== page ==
Tibetan monk dies from self-immolation

A Tibetan monk in west China died after setting himself ablaze in protest against the government, marking the 15th self-immolation in the country’s restive mountainous region since March, an exiled Tibetan spokesperson said on Monday.

Sonam Wangyal, a Tibetan Buddhist monk, set himself on fire in front of a police station in Darlag county in Qinghai province on Sunday to protest against the lack of religious freedom, Thubten Samphel, a spokesperson for the Central Tibetan Administration, said in an emailed statement.

China’s official Xinhua news agency confirmed the death.

Radio Free Asia said in an earlier report the monk, aged in his 40s, drank kerosene, doused his body in the fuel, and then set himself on fire while calling for the return of exiled Tibetan spiritual leader, the Dalai Lama.

He died at the scene and his body was taken away by police, the report said, citing unidentified sources there.

The act of deadly defiance by the high-ranking monk—called a Living Buddha, according to China’s official Xinhua news agency—followed two other self-immolations near the Kirti Monastery in an ethnically Tibetan part of China’s Sichuan province on Friday.

At least eight of the 15 Tibetans who have self-immolated in the past 10 months—most of whom were Buddhist monks and nuns—are believed to have died.

The spokesperson for the exiled Tibetan government in Dharamsala in India said thousands had protested on Sunday in the area of Qinghai province that borders the official Tibet region, demanding that authorities return the body.

“Due to his position as a local spiritual leader, approximately 2 000 local Tibetans are said to have held a candlelight vigil urging the local police authorities to release his body. The local police averted further tension by agreeing to do so,” spokesperson Thubten Samphel said.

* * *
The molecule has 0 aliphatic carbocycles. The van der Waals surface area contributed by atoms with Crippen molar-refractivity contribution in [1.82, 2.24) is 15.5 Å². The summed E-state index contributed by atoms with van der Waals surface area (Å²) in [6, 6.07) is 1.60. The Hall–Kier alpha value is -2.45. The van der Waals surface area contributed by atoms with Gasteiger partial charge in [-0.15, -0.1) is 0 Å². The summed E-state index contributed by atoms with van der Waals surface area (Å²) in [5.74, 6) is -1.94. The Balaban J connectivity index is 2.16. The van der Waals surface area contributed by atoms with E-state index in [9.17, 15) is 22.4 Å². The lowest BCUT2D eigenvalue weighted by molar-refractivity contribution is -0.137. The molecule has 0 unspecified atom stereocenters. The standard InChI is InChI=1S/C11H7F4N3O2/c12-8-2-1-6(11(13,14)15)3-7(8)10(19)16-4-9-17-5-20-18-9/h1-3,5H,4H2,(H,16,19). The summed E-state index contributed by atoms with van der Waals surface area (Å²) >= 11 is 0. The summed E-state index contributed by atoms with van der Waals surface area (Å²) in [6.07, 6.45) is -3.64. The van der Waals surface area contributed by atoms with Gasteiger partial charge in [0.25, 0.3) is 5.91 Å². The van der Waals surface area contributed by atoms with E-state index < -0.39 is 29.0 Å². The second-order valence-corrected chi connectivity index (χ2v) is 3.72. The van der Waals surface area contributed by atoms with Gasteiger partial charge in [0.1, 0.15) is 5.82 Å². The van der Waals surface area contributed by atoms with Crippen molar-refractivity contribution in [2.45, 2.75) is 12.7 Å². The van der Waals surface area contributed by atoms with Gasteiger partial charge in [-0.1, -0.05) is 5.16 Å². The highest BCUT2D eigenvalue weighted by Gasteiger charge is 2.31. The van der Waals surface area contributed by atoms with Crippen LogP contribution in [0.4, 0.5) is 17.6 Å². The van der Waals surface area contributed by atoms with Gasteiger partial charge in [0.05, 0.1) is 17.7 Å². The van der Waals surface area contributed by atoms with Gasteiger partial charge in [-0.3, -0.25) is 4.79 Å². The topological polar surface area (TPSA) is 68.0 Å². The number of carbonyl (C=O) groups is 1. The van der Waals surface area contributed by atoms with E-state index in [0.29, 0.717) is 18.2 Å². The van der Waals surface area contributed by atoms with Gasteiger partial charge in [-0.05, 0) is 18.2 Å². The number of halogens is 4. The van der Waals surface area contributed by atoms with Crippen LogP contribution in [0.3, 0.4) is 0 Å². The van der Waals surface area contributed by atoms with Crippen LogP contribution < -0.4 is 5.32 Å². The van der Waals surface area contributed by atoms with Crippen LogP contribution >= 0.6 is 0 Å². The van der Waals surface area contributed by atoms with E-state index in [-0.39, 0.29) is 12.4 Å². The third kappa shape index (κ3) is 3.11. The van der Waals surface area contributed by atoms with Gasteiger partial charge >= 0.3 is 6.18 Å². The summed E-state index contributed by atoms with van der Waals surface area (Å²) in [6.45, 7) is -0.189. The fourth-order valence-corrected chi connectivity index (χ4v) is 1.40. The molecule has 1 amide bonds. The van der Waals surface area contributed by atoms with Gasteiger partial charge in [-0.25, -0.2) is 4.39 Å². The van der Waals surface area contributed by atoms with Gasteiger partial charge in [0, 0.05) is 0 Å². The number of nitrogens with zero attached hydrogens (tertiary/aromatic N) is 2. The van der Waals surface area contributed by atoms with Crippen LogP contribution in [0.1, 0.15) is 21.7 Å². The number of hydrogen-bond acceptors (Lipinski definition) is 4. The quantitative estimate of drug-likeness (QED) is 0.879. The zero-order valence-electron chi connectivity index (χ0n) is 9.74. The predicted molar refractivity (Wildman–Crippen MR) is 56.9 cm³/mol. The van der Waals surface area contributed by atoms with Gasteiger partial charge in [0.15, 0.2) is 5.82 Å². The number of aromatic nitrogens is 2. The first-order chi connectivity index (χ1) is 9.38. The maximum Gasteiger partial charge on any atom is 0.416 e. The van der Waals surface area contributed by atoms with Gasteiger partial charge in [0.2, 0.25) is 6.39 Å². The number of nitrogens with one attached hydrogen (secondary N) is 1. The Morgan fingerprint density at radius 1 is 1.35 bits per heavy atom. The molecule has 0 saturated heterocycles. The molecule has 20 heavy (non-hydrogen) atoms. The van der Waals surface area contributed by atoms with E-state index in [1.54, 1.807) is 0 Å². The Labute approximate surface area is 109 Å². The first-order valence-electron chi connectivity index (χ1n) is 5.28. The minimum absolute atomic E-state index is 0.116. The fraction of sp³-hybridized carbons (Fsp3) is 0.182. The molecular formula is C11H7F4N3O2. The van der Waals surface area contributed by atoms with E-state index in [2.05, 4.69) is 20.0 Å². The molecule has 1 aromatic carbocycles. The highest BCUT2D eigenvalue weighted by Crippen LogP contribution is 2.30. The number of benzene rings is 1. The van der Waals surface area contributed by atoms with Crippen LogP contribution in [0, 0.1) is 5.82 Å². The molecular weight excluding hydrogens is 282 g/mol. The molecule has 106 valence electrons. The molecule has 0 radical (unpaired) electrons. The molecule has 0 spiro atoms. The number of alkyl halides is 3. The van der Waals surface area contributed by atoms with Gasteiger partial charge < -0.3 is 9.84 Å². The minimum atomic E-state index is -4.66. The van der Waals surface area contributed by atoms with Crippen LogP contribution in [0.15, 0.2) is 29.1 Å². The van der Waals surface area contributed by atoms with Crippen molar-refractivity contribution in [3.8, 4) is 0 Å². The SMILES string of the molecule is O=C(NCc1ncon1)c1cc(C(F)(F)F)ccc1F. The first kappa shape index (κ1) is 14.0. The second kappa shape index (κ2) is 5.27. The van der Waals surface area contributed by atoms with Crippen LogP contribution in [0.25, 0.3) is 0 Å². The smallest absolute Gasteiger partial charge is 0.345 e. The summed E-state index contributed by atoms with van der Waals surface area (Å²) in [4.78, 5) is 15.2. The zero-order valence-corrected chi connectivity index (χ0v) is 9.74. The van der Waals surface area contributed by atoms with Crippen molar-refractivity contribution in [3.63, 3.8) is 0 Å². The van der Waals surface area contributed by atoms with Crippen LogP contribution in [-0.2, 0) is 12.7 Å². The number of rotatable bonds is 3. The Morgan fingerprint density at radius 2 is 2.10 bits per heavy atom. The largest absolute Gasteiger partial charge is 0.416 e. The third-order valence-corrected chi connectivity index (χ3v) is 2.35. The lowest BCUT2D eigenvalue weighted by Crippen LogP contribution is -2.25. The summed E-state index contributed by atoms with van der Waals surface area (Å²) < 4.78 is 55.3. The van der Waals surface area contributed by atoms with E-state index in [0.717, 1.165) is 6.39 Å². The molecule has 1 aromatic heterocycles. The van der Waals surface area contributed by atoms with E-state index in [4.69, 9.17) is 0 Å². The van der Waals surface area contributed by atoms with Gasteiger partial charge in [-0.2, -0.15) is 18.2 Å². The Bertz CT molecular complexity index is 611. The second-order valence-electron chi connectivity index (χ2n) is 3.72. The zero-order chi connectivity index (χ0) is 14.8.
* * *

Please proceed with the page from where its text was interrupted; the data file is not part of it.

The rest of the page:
Xinhua said the body of the latest monk to have died, whose name it spelled as Nyage Sonamdrugyu, was returned to relatives.

Calls to officials in Darlag county, called Dari in Mandarin Chinese, went unanswered on Monday.

For the Chinese government, the self-immolations are a small but destabilising challenge to its regional policies, which it says have lifted Tibetans out of poverty and servitude.

China has ruled since Communist troops marched into Tibet in 1950 and says Tibetans are free to practise their Buddhist faith. There are also many ethnic Tibetans who live in provinces neighbouring the official Tibetan region.

Senior officials in China’s Tibet Autonomous Region vowed to boost stability in Tibet as well as “patriotic legal education” among Buddhist monks and nuns after the self-immolations, Xinhua reported separately on Sunday.

China’s Foreign Ministry has branded the self-immolators “terrorists” and has said the Dalai Lama, whom it condemns as a supporter of violent separatism, should take the blame for the “immoral” burnings.

In March 2008, deadly riots against the Chinese presence spread across the Tibet Autonomous Region and Tibetan regions ahead of the Beijing Olympics, triggering sometimes deadly confrontations with troops and police.

The Dalai Lama has not condemned or condoned the burnings but said the desperate conditions Tibetans face under Beijing’s rigid controls in what amounted to “cultural genocide” have led to the spate of self-immolations.

He denies advocating violence and separatism and insists he wants only real autonomy for his homeland.—Reuters


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